It’s been a year since Mawra Hocane made headlines with her film and Bollywood debut, Sanam Teri Kasam. It’s been a year since this VJ and television artiste shot to stardom and became one of the most desirable celebrities on the horizon. Today, Mawra has an accumulated figure of almost 3.5 million followers on social media; she is one name that is impossible to not be aware of in the epoch of individuality. It would be unfair to call her a social media sensation as she is starring in drama serial Sammi these days; she’s also made numerous runway appearances over the year. Is there a film in the pipeline, or has Mawra Hocane decided to sit things out for a while as she completes her LLB degree in Islamabad? Mawra has enrolled in a University of London external program and is studying at the Institute of Legal Studies these days.
In this Instep exclusive she speaks her heart out about work, Sammi and her inner energy that is currently Zen. Is she anything like the weak and oppressed women she plays? Does she enjoy being referred to as tragedy queen? She believes otherwise as her inner power speaks volumes on her strengths. From her successful stint in Bollywood, her latest role in Sammi, its critique, and things in her life that make her human, Mawra Hocane proves she is a force to be reckoned with.
Instep: Sanam Teri Kasam is one of your highest achievements; you must have been disappointed with the ban that prevented you from doing more work in India.
MH: To give you a boring answer, I am Zen and these things don’t really affect me. Sometimes in a blue moon they do, but usually I am very Zen. I truly believe with all my heart that whatever’s happening is for the best. Of course, I had to turn down a few things or rather projects that I couldn’t do given the situation. But I am glad that I did a film when the situation was better and I am sure the good times will come back.
I am not disappointed or irritated as long as my own country is giving me the work that it is giving me. For an artiste, it is important to vent out or apply their art somewhere on some project. It rarely matters which country it belongs to; it is more important to perform and be given platforms.
Instep: Cinema is the biggest platform for any artiste. What’s stopping you from signing any films in Pakistan? Have you received any film offers?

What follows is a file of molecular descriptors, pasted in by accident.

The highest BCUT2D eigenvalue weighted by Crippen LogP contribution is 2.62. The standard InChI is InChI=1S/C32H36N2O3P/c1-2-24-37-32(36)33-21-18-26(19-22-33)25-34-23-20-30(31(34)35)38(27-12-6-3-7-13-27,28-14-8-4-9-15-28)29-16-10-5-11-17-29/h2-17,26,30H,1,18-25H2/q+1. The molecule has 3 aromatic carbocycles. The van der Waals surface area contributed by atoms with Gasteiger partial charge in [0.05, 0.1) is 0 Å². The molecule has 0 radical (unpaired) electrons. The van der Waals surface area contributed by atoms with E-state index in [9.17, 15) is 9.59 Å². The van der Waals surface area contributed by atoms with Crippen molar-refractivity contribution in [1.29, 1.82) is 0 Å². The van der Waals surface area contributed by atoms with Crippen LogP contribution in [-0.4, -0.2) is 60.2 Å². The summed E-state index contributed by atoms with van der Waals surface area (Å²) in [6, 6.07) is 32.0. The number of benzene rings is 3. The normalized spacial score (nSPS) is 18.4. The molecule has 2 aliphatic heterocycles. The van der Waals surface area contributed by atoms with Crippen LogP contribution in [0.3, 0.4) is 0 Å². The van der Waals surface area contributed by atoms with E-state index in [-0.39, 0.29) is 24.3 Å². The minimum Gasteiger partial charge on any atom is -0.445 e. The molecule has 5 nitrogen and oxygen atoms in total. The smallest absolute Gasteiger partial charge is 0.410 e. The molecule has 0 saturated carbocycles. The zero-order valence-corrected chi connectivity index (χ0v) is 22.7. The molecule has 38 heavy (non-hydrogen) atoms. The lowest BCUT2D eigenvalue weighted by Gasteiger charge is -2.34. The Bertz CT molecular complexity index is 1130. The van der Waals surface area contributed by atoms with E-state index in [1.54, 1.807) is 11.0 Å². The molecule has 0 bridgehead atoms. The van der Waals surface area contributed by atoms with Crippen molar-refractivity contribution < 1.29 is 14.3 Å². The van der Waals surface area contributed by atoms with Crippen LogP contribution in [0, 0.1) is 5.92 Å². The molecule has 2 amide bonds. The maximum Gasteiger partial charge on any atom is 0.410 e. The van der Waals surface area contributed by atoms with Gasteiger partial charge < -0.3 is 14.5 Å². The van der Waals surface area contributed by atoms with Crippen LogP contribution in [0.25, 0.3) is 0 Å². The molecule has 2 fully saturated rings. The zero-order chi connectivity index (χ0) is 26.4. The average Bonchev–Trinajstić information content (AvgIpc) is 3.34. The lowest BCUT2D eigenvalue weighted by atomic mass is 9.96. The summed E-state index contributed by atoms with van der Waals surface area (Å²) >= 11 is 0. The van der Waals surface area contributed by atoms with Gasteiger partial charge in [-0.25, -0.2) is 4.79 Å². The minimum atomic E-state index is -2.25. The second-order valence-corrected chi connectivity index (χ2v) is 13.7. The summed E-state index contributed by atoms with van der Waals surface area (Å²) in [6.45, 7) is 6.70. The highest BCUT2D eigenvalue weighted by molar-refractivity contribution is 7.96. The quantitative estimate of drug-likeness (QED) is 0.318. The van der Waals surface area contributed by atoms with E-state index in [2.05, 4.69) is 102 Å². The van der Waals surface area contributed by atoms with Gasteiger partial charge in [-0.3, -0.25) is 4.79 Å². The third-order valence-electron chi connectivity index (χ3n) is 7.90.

MH: I do not think that after working for years in the best of projects, it’s a big deal to get offers. So, there’s nothing to flaunt about that. What I want people to know is that right now, I am solely working on Sammi and nothing else at all and I don’t have any problem sharing that with anybody because I am a very secure actor. Until I don’t find a project that enriches me, I will not accept a role.
Instep: What do you keep in mind while selecting a new project or accepting a role?
MH: I already give too much to the projects I work in. Honestly, even in Bollywood, I haven’t done a film with a director that everyone is dreaming about, so I had to give a gargantuan amount of time and sweat to make the project shine. Even in Pakistan, I don’t think I have worked with directors who people write about in their wish lists. I have always given so much to my projects and sometimes alone. There have been projects where I was the sole saving grace, so I do feel that all of that has emptied me a little and I deserve to be enriched by the directors I work with now. So, I will give it a little time to select my next project.
Instep: Who are your dream directors in India and Pakistan?
MH: Dream directors in India would be Imtiaz Ali, Ayyan Mukherjee and Karan Johar. Dream directors in Pakistan would be Asim Raza, Nabeel Qureshi and Nadeem Baig.
Instep: Do you feel that you’re under the microscope all the time, especially on social media?
MH: My publicist and friends keep telling me that I underestimate myself and the power, which lies within my hands. However, I am also a normal person; I can also feel something and write it. I can also crack jokes and try to be funny even if it only makes me laugh. I am not a stand-up comedian or someone who has to be right always; I can also just be who I am. I wish my tweets that have a positive message also get as viral as the ones in which people are hating on me.
Instep: That said do you think your social media following contributes to your stardom?
MH: Of course it does. But it cannot come from the intention of being a social media star. I started using Instagram when people asked me to start uploading pictures there. It came from the intention of actually liking social media platforms as a hobby. I used to passionately use social media when people really didn’t. I think that’s why I have a huge following. But sometimes I am stuck between the choice of writing about things that affect me or writing about things that people would enjoy.